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General Synod: presentation and debate on Crown Nominations Commission

16 February 2018

Diversity and openness: the Synod considers what is missed when choosing bishops

Geoff Crawford/Church Times

The Revd Professor Oliver O’Donovan

The Revd Professor Oliver O’Donovan

BEFORE debating the report of the Crown Nominations Commission review group’s proposals on Thursday afternoon, the General Synod received a presentation from the group, led by its chairman, the Revd Professor Oliver O’Donovan (scroll down for full debate).

They had been described as “on the revolutionary side of evolutionary”, which, he presumed, “means, neither bland nor bloody”. The group consisted of eight theologians, but they spoke “with a single mind”, he said.

Two things needed to be understood more clearly about the nomination of bishops, Professor O’Donovan said. First, the work of a diocesan bishop was not to be a “dual role”, half the time concerned with the diocese’s interests, the other half with the interests of the wider Church. “It is a ‘connectional’ or ‘communicative’ role’. . . [The bishop] acts as interpreter, helping each worshipping community to see its concerns reflected in the catholic whole, interpreting parish to parish, the diocese to the wider Church and the wider Church to the diocese.” All this required “a competent theological culture”.

Second, the task of nominating a bishop must ensure three things: the continuity of episcopal ministry as the Church had understood it; the recognition of the bishop by the whole Church; and the employment of the Holy Spirit’s gifts in recognising God’s leading. “The logic of a body like the CNC, as opposed to open synodical election, . . . is that it allows for these gifts to be exercised.

The CNC must exercise discernment, Professor O’Donovan said, about “the next step to be taken”. Its task was not to assess which candidate had been the best archdeacon or parish priest, but which would be the right bishop for the diocese for the next few years. Members of the CNC should “hold their minds open to the possibility of finding a bishop they never thought of”.

The 14 members of the CNC — six central members, six diocesan members, and the two Archbishops — discerned “representatively, which is to say, on behalf of the whole Church”. For this to happen, “it is not enough that it contains the right balance of certain leading categories: women, men, northerners, southerners, ethnic minorities, conservatives, liberals, etc”.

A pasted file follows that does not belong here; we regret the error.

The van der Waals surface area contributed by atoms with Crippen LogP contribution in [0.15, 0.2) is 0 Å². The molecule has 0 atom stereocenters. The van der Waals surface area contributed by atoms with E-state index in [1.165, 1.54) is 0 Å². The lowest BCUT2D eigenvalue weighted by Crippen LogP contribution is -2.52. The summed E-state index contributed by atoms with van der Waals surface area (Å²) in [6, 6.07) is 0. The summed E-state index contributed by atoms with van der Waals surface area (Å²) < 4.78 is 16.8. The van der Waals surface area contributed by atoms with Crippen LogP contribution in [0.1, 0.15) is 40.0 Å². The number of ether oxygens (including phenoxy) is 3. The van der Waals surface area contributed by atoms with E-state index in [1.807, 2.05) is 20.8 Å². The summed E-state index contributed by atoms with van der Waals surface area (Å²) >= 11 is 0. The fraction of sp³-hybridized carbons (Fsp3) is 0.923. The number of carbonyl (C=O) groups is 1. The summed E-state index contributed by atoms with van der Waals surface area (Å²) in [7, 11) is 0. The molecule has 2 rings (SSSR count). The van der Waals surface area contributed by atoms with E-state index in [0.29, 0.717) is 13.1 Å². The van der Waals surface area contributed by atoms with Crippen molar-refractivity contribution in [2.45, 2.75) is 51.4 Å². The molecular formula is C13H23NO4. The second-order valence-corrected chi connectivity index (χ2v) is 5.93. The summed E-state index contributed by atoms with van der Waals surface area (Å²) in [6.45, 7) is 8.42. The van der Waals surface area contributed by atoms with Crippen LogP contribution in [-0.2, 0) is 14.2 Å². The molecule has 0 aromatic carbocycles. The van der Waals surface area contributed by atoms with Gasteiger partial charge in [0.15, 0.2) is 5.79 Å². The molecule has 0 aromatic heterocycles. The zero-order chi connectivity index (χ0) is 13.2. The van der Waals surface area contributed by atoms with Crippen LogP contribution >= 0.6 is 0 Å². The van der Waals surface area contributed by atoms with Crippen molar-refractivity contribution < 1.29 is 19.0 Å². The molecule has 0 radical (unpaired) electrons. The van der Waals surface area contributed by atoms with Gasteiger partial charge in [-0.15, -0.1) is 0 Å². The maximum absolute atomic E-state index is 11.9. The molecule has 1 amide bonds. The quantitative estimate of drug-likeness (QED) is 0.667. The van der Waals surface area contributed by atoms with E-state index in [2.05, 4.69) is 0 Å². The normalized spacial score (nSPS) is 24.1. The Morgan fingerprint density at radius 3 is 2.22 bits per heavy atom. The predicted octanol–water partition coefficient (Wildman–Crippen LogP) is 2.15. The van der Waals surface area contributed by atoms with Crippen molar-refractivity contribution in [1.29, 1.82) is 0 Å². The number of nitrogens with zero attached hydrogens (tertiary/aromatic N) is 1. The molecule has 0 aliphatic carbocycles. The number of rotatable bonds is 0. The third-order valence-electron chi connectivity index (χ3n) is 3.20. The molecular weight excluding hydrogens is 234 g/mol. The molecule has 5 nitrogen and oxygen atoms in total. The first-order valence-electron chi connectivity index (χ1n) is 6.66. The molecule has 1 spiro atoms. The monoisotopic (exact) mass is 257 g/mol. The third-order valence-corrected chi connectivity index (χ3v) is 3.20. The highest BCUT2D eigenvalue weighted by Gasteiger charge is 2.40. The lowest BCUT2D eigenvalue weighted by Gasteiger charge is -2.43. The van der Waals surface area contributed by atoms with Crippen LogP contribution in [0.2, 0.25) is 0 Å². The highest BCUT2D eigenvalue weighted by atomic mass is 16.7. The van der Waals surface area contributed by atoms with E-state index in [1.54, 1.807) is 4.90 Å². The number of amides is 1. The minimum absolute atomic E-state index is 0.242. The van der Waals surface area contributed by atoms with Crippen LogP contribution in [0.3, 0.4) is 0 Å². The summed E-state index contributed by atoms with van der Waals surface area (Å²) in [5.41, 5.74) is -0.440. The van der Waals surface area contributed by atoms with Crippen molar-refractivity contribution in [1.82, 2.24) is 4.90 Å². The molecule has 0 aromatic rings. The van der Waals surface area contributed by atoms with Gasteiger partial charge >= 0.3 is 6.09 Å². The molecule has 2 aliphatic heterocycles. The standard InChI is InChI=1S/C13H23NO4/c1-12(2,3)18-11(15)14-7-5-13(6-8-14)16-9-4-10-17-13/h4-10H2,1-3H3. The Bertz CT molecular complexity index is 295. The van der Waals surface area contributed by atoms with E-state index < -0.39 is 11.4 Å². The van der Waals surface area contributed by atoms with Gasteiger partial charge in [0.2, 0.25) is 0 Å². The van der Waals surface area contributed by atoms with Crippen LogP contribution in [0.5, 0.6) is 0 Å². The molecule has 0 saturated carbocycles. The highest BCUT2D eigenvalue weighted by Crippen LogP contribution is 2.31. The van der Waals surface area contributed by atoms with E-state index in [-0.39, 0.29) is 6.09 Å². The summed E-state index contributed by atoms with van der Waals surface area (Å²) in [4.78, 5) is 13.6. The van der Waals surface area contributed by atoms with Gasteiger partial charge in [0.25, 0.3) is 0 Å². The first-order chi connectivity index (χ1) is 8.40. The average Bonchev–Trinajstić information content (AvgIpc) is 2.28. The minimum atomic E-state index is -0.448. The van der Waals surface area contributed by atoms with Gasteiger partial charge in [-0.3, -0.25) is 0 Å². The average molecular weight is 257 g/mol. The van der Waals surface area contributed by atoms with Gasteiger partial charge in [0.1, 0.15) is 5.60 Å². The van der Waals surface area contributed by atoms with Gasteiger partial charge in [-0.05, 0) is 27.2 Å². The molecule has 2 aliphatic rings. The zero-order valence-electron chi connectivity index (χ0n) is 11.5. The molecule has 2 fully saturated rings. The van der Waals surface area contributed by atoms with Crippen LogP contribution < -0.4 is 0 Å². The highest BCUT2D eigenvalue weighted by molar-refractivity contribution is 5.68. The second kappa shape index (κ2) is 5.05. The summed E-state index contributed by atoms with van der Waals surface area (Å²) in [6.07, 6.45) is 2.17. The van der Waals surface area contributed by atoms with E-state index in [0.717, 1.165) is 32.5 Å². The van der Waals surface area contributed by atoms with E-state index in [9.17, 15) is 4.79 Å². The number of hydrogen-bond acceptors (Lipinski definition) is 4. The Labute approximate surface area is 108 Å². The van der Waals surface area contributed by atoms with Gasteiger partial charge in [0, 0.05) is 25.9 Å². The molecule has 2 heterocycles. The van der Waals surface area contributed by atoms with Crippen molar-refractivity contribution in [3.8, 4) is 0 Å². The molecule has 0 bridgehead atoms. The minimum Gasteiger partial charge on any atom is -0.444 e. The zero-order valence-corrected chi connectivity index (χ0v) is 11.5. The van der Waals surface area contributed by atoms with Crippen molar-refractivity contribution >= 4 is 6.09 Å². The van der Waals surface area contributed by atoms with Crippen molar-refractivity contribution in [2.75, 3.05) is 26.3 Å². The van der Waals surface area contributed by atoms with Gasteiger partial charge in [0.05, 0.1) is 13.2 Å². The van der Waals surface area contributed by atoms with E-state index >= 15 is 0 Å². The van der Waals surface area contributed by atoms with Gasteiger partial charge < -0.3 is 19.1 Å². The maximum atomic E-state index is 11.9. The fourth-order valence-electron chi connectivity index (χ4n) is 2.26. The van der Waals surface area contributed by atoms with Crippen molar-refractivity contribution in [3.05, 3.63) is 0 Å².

Rather, “to be a successful representative is to have a gift of communication, to be trusted by others whose perspectives one shares, to be able to commend those perspectives effectively to those with different perspectives and to engage with theirs.”

The CNC process would work only with trust, Professor O’Donovan said: “trust of the CNC members in one another, trust of the CNC by the Church and the candidates. Nobody must be able to see the CNC as a power-lever that can be seized in order to control the direction of the Church.”

Moving on to the review group’s recommendations, he said that “there is no one thing that has gone wrong and badly needs putting right. . . It is no one thing that makes the process sometimes . . . difficult: it is the combination of a variety of factors, none of which is beyond modest and sensible correction.”

The review group’s suggestions were as follows:

First, “tackling the culture of excessive secrecy”. The CNC’s work had to take place “within a surrounding wall of confidentiality, which is essential to trust”; but, within that, “candour and openness should prevail as much as possible.” The group had concerns about the secret ballot, which “encourages CNC members to be suspicious of one another”, and arrangements for interview “where candidates are smuggled in and out to stop them meeting other candidates”. It would like to see an open ballot, and candidates “worshipping and eating with the CNC and each other”.

Second, the group recommended “facilitating the contribution of the diocesan members, to ensure they are up to speed when the CNC first convenes”.

Third, a “distinct voice” should be given to the Archbishops. “Bishops, we believe, have a real role, but that role is not to name their successors, but to ensure the continuity of episcopal ministry as the Church understands it.”